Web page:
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Shiprock, New Mexico and climate change.
June 26, 2014 3:24 PM   Subscribe

This past weekend, we drove through Shiprock, New Mexico and I started wondering how much humans have changed the landscape. Pre-Columbus - what was the landscape like? Was there more water and groundcover - or was it always arid and (almost) desolate?
posted by TorontoSandy to Science & Nature (6 answers total) 3 users marked this as a favorite
 
Depends on how far back. Go back far enough and it was either underwater or a beach.
posted by ecorrocio at 3:37 PM on June 26 [1 favorite]


From what I've read, the Colorado Plateau, which encompasses Shiprock, has looked pretty much the same for a very long time once it stopped being the bottom of a shallow sea. There have been somewhat wetter periods, but it's mostly been pretty dry for a pretty long time; there's evidence from places like Chaco Culture Historical Park (south of Shiprock) that at least in limited areas, there were periods when it was wetter and more amenable to farming and irrigation, but even when Chaco was being built, the people building it were having to travel a fair distance for trees large enough for their building needs.
posted by rtha at 3:40 PM on June 26


Pretty much always that way through human history in the area, aside from ice ages and continental drift that may have occurred in the millennia prior. Some time ago, there was a vibrant civilization there, but theories suggest it was greatly lessened by an extended drought.
posted by LionIndex at 3:40 PM on June 26


The climate has warmed and cooled twice during recorded history. The earliest of those is known as the "Roman warm period" and coincided with the Roman empire. The second one is the "Medieval warm period". The cycle takes a thousand to fifteen hundred years, and is driving by cyclic changes in solar radiation.

During the Medieval warm period, the SW desert was more fertile and had more rain. It wasn't by any stretch of the imagination a rain forest, but it was a lot less dry than now. That was the period in which the Mesa Verde cliff dwellings flourished, for example, which was possible because there was enough rain to grow crops on top of the mesa.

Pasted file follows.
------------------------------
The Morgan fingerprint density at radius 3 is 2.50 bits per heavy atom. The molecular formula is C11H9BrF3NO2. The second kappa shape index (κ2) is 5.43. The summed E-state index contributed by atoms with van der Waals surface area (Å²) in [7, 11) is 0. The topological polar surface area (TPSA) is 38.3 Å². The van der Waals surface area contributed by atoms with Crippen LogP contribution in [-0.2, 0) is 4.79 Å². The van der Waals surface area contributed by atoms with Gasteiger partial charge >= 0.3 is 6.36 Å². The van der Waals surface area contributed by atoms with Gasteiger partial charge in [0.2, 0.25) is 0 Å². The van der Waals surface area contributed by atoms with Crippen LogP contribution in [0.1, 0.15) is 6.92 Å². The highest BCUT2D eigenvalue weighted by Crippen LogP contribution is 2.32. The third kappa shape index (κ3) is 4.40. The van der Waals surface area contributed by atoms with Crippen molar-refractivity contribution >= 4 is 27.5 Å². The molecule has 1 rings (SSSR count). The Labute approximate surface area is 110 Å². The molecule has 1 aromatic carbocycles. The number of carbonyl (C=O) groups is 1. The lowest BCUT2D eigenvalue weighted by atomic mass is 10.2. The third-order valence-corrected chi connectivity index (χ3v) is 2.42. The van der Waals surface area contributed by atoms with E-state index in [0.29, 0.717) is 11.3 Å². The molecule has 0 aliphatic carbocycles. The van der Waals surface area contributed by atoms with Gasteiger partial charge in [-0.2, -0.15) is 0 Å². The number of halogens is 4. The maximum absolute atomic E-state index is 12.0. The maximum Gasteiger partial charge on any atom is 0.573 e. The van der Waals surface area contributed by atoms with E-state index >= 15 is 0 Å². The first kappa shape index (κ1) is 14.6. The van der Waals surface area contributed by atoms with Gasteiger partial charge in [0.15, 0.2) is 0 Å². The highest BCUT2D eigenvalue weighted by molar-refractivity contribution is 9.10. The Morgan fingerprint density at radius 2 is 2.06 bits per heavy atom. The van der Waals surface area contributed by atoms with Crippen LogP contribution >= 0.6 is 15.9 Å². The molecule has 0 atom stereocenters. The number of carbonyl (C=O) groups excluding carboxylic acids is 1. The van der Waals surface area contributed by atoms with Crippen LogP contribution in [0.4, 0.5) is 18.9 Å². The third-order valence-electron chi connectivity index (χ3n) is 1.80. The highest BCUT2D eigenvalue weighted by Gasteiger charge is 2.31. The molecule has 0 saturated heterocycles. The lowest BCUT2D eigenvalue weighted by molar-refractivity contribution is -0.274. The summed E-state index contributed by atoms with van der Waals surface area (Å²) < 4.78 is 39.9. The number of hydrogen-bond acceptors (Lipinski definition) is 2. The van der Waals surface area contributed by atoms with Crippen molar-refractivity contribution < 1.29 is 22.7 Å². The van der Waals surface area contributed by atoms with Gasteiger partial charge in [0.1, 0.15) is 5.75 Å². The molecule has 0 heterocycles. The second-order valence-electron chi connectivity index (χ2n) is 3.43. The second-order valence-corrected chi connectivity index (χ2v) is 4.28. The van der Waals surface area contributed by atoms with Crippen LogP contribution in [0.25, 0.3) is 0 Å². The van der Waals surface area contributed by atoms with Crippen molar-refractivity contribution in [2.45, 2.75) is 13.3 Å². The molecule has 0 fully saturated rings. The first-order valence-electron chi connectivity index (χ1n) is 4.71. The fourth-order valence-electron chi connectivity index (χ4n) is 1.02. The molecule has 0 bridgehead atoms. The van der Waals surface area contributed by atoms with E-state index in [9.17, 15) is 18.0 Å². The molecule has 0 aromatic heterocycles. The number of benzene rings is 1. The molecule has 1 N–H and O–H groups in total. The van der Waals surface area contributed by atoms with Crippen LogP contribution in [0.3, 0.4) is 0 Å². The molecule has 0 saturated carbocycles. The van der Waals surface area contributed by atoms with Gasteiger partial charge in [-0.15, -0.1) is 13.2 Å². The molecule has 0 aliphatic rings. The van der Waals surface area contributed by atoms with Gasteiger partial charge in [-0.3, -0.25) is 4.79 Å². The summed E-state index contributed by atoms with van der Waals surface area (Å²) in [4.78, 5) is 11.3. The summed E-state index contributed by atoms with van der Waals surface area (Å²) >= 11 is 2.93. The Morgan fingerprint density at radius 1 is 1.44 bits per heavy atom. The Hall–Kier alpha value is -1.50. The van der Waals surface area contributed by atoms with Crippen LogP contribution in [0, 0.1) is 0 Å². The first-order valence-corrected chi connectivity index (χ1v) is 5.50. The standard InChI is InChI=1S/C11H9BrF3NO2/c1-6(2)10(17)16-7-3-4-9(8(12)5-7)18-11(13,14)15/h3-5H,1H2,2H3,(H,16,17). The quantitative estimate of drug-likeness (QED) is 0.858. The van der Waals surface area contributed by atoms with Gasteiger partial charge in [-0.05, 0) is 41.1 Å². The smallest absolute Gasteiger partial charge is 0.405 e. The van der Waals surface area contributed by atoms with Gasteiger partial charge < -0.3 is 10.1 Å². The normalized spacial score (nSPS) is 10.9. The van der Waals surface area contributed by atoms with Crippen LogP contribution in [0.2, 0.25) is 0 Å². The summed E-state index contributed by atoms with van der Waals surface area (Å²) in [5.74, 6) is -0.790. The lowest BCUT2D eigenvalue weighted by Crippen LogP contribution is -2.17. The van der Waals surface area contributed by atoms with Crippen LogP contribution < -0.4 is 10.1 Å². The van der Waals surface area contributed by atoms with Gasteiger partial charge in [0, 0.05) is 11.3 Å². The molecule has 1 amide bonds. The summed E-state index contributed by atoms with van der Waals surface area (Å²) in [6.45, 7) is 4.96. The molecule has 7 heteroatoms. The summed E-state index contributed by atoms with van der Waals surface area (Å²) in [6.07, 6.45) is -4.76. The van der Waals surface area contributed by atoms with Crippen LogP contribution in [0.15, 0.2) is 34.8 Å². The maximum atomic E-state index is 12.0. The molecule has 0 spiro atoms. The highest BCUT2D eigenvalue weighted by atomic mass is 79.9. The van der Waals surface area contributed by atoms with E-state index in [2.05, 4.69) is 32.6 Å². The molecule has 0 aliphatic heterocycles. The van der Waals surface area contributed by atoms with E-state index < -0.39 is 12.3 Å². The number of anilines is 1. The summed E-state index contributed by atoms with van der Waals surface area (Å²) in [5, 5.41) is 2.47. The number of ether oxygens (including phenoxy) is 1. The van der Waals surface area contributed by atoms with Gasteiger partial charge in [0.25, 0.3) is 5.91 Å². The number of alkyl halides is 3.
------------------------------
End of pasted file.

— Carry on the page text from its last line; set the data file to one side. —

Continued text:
Once that warm period ended, the rains failed, and the people living there eventually packed up and left. (And there are other remnants of native activity in the SW that date from that period, which largely become abandoned about the same time, probably for the same reason.)

So yes, there's been a lot of change. But it wasn't the result of human activity.
posted by Chocolate Pickle at 3:57 PM on June 26


This book will have some of the answers.

The aridity predates mankind. The area has a double rain shadow-from the Sierra mountains in California that are a fairly recent orogeny (geologically speaking anyway) and the Mogollon rim (also fairly recent) that forms the southern and western boundary of the Colorado Plateau. Before these two uplifts occurred the area was fairly wet-more like great plains than the modern desert. While Geologically recent, this all occurred long, long before humans even evolved in Africa, much less moved to North America (10-20 million years ago if i remember correctly). It is also at very high average altitude-7000 feet or so above sea level. The thin air definitely affects things as well and the two are the defining characteristics for life on the plateau. As chocolate pickle states, the area does show ample evidence of wetter and dryer states, but that is relative. Wet periods show maybe 20-25" of rain a year and drought periods can be as little as 5-6" (or even 0 for small isolated areas and years). The only wet areas are the isolated peaks around Flagstaff and small areas right on the edge were runoff gets concentrated.

Humans have been in the area for many, many thousands of years and have altered the area at least as much as any of the other parts of North America. I have personally stood on old embankments used to divert water to fields and refuse heaps full of pottery shards and metate's from settlements and walked the old ballcourts around some old pueblo's on the plateau. They most definitely altered the landscape on that small human scale. Population has always been fairly low in this area outside of a few scattered settlements-Canyon de Chelly area and Mesa Verde. There is pretty good evidence the inhabitants also used fire to keep fields open and control plant growth also (just like the rest of North America).

Recent activity has had some small effect on reducing the ground water (such as it is) and drying up some of the seeps and springs, but this effect is minor and isolated to small areas, such as Sedona and Flagstaff which are a very small part of the whole ecosystem.

The major archaeological records haven't really been explored much past the recent history (meaning the rise of the pueblo/Anasazi culture in the last 1-2,0000 years) mostly because there just isn't much to study-some rock heaps and hearths are all the predate the actual ruins from the more recent cultures.
posted by bartonlong at 4:55 PM on June 26 [2 favorites]


Still not human-caused, but in the category of interesting differences from the present day: during the Old Kingdom of Ancient Egypt, Egypt would have mostly been a savannah rather than desert as it is now:
4.2 kiloyear BP aridification event
A few thousand years before that Britain would have been directly connected to mainland Europe.

For one that's more likely human-caused: (though this might just qualify as resource depletion rather than climate change?) during Roman times, in what's now southern Libya which is in the middle of the Sahara desert, there was a civilization called the Garamantes by Greek and Roman sources that subsisted off of underground water supplies that no longer exist.
posted by XMLicious at 4:57 PM on June 26


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